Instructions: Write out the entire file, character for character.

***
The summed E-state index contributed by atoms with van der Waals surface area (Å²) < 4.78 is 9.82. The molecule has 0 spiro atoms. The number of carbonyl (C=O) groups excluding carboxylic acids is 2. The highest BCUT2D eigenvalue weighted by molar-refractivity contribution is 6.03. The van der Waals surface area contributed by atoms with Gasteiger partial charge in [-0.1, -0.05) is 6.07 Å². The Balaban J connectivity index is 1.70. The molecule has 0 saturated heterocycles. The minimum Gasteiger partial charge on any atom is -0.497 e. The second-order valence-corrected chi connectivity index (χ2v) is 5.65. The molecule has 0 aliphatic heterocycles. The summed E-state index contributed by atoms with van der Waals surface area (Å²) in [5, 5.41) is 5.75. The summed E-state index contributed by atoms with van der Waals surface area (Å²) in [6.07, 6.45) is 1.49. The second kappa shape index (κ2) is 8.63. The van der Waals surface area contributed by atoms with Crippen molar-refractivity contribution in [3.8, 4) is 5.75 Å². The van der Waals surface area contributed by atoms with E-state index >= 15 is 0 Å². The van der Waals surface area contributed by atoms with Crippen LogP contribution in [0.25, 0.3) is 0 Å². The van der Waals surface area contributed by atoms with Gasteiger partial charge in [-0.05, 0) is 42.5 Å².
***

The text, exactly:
The summed E-state index contributed by atoms with van der Waals surface area (Å²) < 4.78 is 9.82. The molecule has 0 spiro atoms. The number of carbonyl (C=O) groups excluding carboxylic acids is 2. The highest BCUT2D eigenvalue weighted by molar-refractivity contribution is 6.03. The van der Waals surface area contributed by atoms with Gasteiger partial charge in [-0.1, -0.05) is 6.07 Å². The Balaban J connectivity index is 1.70. The molecule has 0 saturated heterocycles. The minimum Gasteiger partial charge on any atom is -0.497 e. The second-order valence-corrected chi connectivity index (χ2v) is 5.65. The molecule has 0 aliphatic heterocycles. The summed E-state index contributed by atoms with van der Waals surface area (Å²) in [5, 5.41) is 5.75. The summed E-state index contributed by atoms with van der Waals surface area (Å²) in [6.07, 6.45) is 1.49. The second kappa shape index (κ2) is 8.63. The van der Waals surface area contributed by atoms with Crippen molar-refractivity contribution in [3.8, 4) is 5.75 Å². The van der Waals surface area contributed by atoms with E-state index >= 15 is 0 Å². The van der Waals surface area contributed by atoms with Crippen LogP contribution in [0.25, 0.3) is 0 Å². The van der Waals surface area contributed by atoms with Gasteiger partial charge in [-0.05, 0) is 42.5 Å².